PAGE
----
Remembering an Educational Icon One Year Later

Jan 12, 2013 by

concept-art…the best and brightest students are so many times mislabeled, kicked out, ignored or sedated in the name of “classroom management” or teacher control.

Delia Stafford –

On this anniversary of Dr. Martin Haberman’s passing January 1, 2012, the Haberman Foundation is focused  on continuing his mission to reinvigorate his vision and dream to help inner-city schools and children in poverty.  Dr. Haberman had a particular dream that has not yet been fulfilled.  He wanted to provide teachers of this nation a training tool that could be impactful, fun-to-use and a critical intervention as a practice or coaching tool. This tool will help teachers empower students and improve their own success in teaching.  When all teachers have access, The Haberman Educational Foundation’s efforts will be focused on the most challenging of classrooms.  Dr. Haberman was excited about the development of the prototype, but did not have the opportunity to see the completion and distribution. We are looking to schools and businesses across America to help HEF realize his dream to  help the millions of teachers and students that attend school every day in America.

Children who witness and live in poverty are in peril today which will eventually impact our entire future economy.  We at HEF are not talking about the violent streets or the impoverished homes, we are talking about the public classrooms.  If an inner-city student doesn’t graduate, their likelihood of continued poverty, unemployment, incarceration is radically increased and escalating the burden on cities that are supposed to be the economic engines of our future.  Without a high school diploma, 90% of all jobs become unavailable to dropouts or pushouts.

It only takes one person to turn that situation around; that person is ‘a great teacher’. The teacher can/may be the last hope for many young lives.  However, of the teachers who may be inspired to make a difference in urban classrooms, 50% are either quitting or failing within 3-5 years.  This is as serious as the student dropout rates,7,200 leave /dropout every day.  We see Dr. Haberman’s insights on “gentle teaching in a violent society” as a critical key to ensuring student stay in school.  His vision was, ” if only we could teach teachers to recognize and appropriately respond to kids personal needs and psychological motives, teachers would find respect and engage the diverse and broad potential of inner-city students”.   Haberman (2005,2011).

The peril in the urban classroom today is that the best and brightest students are so many times mislabeled, kicked out, ignored or sedated in the name of “classroom management” or teacher control.  For Dr. Haberman, it wasn’t classroom management through control, it was classroom engagement from mutual respect between teacher and student.  So when a student is empowering their environment, why are they mislabeled as a rebel instead of a natural born leader?  When a student disrupts the class with creative input or incessant questions, why are they mislabeled as an attention seeker, class clowns or trouble makers rather than somebody desperate to contribute or to be engaged?  When a student who is destructively challenging the teacher is discarded and mislabeled as delinquent; then the teacher must strive for de-escalating the situation and gaining mutual respect?  When a student is slipping away into themselves, they are mislabeled as lazy or apathetic rather than being just bored, or worst depressed about an issue caused by the outside world.  If these students are not engaged versus discounted, they are more at-risk of dropping out. (Haberman 2011, Teacher Talk, When Teachers Face Themselves.)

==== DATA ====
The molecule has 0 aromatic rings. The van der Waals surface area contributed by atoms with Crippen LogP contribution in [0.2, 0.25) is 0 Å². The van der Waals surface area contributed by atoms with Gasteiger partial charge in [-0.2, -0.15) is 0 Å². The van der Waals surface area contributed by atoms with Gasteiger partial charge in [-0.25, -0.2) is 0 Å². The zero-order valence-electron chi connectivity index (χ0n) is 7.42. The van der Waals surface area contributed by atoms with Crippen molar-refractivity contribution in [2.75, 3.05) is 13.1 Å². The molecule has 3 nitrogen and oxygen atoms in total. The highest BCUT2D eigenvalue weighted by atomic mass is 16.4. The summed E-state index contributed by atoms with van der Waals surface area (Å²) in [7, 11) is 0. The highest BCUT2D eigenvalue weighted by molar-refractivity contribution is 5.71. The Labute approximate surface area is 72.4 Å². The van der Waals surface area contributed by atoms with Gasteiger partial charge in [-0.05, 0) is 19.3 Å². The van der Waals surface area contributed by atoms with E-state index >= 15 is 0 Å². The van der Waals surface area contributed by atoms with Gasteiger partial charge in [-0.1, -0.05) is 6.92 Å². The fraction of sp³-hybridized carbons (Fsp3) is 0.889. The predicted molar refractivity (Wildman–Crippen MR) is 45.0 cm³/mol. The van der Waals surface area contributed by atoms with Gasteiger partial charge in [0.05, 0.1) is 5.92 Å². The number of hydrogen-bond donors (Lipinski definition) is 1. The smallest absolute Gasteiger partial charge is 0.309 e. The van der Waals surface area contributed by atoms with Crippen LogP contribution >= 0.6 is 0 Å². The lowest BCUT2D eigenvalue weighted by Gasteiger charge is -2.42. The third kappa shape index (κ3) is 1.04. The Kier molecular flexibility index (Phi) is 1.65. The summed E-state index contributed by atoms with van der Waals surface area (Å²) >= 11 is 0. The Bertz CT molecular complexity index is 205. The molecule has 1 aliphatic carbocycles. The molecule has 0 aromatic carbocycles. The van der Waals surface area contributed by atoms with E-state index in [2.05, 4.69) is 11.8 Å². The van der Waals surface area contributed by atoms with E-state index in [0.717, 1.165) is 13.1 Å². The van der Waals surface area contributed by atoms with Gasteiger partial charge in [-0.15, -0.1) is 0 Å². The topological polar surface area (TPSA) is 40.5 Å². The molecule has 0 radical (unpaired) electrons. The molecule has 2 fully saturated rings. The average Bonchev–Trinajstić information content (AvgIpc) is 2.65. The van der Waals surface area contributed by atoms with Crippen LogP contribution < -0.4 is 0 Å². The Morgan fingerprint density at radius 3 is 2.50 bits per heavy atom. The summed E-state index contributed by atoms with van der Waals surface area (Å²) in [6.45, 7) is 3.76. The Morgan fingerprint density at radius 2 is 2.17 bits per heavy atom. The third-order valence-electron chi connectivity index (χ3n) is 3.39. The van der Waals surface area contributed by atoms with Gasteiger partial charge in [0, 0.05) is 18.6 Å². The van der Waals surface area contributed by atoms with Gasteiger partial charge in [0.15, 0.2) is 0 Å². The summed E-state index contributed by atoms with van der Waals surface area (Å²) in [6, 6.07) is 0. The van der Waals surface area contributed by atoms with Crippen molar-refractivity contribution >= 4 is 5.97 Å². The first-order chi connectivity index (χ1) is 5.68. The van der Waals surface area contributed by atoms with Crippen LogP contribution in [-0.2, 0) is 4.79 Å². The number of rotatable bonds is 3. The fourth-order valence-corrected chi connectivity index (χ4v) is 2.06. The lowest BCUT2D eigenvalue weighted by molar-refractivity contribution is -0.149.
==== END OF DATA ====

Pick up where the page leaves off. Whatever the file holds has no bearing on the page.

Dr. Haberman believed all students could be engaged, without distracting from the rest of the class, if only a teacher could recognize and respond appropriately to each student’s psychological needs and motives.  He also believed that the importance of this key factor could be revealed in the form of a simple and fun video game.  This is especially important to the next generation teachers who are most likely gamers.

If this product is available directly to teachers on a desktop or mobile computer, it could be available to anybody, anywhere, at anytime.  This could be a make-or-break experience for teachers, especially first time teachers, who are so often on the brink of quitting or failing because they can’t engage their students. They can’t get to the subject matter or employ the pedagogy if they cannot reach their students. If you can engage a student, you can teach them anything. If you can’t engage a student, you can’t teach them anything.

We need your help to make Dr. Haberman’s dream real.  He was so pleased at the development of the prototype before he passed away.  Help us realize his dream.  We are raising money to produce an introductory mobile, micro-game available to teachers to give them a fighting chance in their first year.  It can also be used a coaching tool for more experienced teachers to help new teachers increase their competency in student engagement.

Please take time to visit our crowd-sourcing, fundraising campaign on Indiegogo.com/teachertalk to learn more!

We are “crowd source” funding, because we want this available to all teachers, separate from politics, budgetary limitations, or time restrictions.  When we reach our goal, we will make this game available for free to all teachers.  When we exceed our initial goal and reach our stretch goals, new modules and social networks will be created to provide continuing support and tools.  Help us make a difference in the world as Dr. Haberman envisioned…

Chris Stapleton
President
Simiosys

Delia Stafford
President & CEO

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